Reviewer's Rating

As I sit here writing this review there is a leadership election being undertaken in the UK for someone to take David Cameron’s place as head of The Conservative Party.

Among the five contenders still in the race is Stephen Crabb, MP for Preseli Pembrokeshire, who entered politics as an intern for CARE (Christian Action Research and Education), an organisation offering and promoting a ‘gay conversion therapy’. So the idea that homosexuality is a ‘disease’ to be ‘cured’ is still very much with us, at least within the realms of right-wing politics and nut-job religion.

In a way that’s what makes Claudio Macor’s important new play, Savage, all the more disturbing.

Set during and just after the Second World War it tells the true story (spoiler alert!) of right-wing Danish general practitioner, Dr Carl Peter Vaernet, whose experiments to try to cure homosexuality lead to him being noticed by the occupying Nazi forces.

Anxious to exploit his expertise the Nazi’s transferred him and his family to Prague in early 1944 giving him the title of SS-Sturmbannfuhrer (Major). Later that year he was able to further his experiments at Buchenwald concentration camp where he is known to have operated on at least seventeen men to try and ‘cure’ them of their homosexuality. What other duties he undertook whilst there are disputed, but that many hundreds – and probably thousands – of inmates died as guinea pigs, as the result of being experimented on, is not.

At the end of the war, and apparently with the connivance of the British Army – who would have loved his treatment to be effective, homosexuality in Britain still being a criminal offence until 1967 – he was able to feign a heart condition and, under the guise of seeking treatment in neutral Sweden, escape to South America where he lived out his days with his wife and family, surviving until 1965.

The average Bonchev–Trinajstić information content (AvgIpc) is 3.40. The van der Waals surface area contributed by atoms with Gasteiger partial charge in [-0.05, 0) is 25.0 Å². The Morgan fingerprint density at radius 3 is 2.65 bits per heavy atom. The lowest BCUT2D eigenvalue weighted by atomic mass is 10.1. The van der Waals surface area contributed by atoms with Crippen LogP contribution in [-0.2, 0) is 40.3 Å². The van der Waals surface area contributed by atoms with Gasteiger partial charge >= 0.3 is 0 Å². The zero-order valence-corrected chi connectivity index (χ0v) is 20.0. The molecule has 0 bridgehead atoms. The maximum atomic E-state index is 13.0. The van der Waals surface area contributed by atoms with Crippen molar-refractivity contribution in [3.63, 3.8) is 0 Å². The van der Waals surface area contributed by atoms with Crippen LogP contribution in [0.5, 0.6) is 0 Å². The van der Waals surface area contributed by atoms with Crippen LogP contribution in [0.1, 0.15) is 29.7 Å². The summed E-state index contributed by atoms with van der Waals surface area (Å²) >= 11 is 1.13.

Macor tells his story set within the framework of a love story between two men, gallery-worker Nikolai (Alexander Huetson) and American Embassy employee Zack (Nic Kyle).

Returning one night from a gay nightclub run by Georg (Lee Knight), Nikolai is picked up by the police and taken into custody (even though homosexuality has been legal in Denmark since 1933).

Anxious to show his ‘cure’ to the local Nazi commander, General Heinrich von Aechelman, (Bradley Clarkson), Dr Vaernet (Gary Fannin) and his nurse Ilse, (Emily Lynne), use Nikolai as a subject, but von Aechelman has a secret of his own…

Macor’s writing is clever and, when it needs to be, touching though I think the play would benefit by showing more on Dr Vaernet’s work in action.

The scene where Nikolai has his first treatment administered, for example, is as harrowing and dramatic as any you’ll see on a London stage this year. Both the writing and acting are magnificent: the juxtaposition of a half-drunk Nazi commander’s matter of fact conversation with Vaernet, as behind him the frightened Nikolai is being readied to be operated on without anaesthetic is truly gripping.

Elsewhere all credit to Alexander Huetson and Lee knight who literally bare all for their art, though that being said, when the cast is fully dressed, Jamie Attle’s costumes are the best I’ve seen at this venue and evoke the period nicely, and in convincing detail.

In the published script (now available in Oberon Modern Plays) Peter Tatchell details how the files relating to Vaernet were classified until 2025. Both the British and Danish governments wanted to hide their involvement with him. For that reason alone this is a story which deserves to be told, and play which deserves to be seen.